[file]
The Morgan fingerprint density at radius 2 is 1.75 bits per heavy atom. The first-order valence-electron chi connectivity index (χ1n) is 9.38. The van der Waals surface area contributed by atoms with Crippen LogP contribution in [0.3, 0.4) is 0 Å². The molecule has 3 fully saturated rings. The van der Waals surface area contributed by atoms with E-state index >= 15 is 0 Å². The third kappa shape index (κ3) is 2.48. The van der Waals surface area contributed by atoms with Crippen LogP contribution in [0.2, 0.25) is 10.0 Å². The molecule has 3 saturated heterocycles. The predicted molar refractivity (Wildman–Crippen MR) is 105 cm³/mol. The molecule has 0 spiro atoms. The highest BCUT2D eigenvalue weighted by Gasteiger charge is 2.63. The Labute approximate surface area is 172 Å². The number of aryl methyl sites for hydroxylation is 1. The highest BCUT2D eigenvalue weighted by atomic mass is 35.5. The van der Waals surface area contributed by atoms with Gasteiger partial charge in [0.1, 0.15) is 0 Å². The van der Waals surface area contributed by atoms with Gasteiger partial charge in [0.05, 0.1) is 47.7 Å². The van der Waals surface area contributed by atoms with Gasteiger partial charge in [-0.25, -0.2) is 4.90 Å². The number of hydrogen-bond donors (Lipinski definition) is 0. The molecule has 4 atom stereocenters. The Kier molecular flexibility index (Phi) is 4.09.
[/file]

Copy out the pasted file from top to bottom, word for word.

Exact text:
The Morgan fingerprint density at radius 2 is 1.75 bits per heavy atom. The first-order valence-electron chi connectivity index (χ1n) is 9.38. The van der Waals surface area contributed by atoms with Crippen LogP contribution in [0.3, 0.4) is 0 Å². The molecule has 3 fully saturated rings. The van der Waals surface area contributed by atoms with E-state index >= 15 is 0 Å². The third kappa shape index (κ3) is 2.48. The van der Waals surface area contributed by atoms with Crippen LogP contribution in [0.2, 0.25) is 10.0 Å². The molecule has 3 saturated heterocycles. The predicted molar refractivity (Wildman–Crippen MR) is 105 cm³/mol. The molecule has 0 spiro atoms. The highest BCUT2D eigenvalue weighted by Gasteiger charge is 2.63. The Labute approximate surface area is 172 Å². The number of aryl methyl sites for hydroxylation is 1. The highest BCUT2D eigenvalue weighted by atomic mass is 35.5. The van der Waals surface area contributed by atoms with Gasteiger partial charge in [0.1, 0.15) is 0 Å². The van der Waals surface area contributed by atoms with Gasteiger partial charge in [0.05, 0.1) is 47.7 Å². The van der Waals surface area contributed by atoms with Gasteiger partial charge in [-0.25, -0.2) is 4.90 Å². The number of hydrogen-bond donors (Lipinski definition) is 0. The molecule has 4 atom stereocenters. The Kier molecular flexibility index (Phi) is 4.09.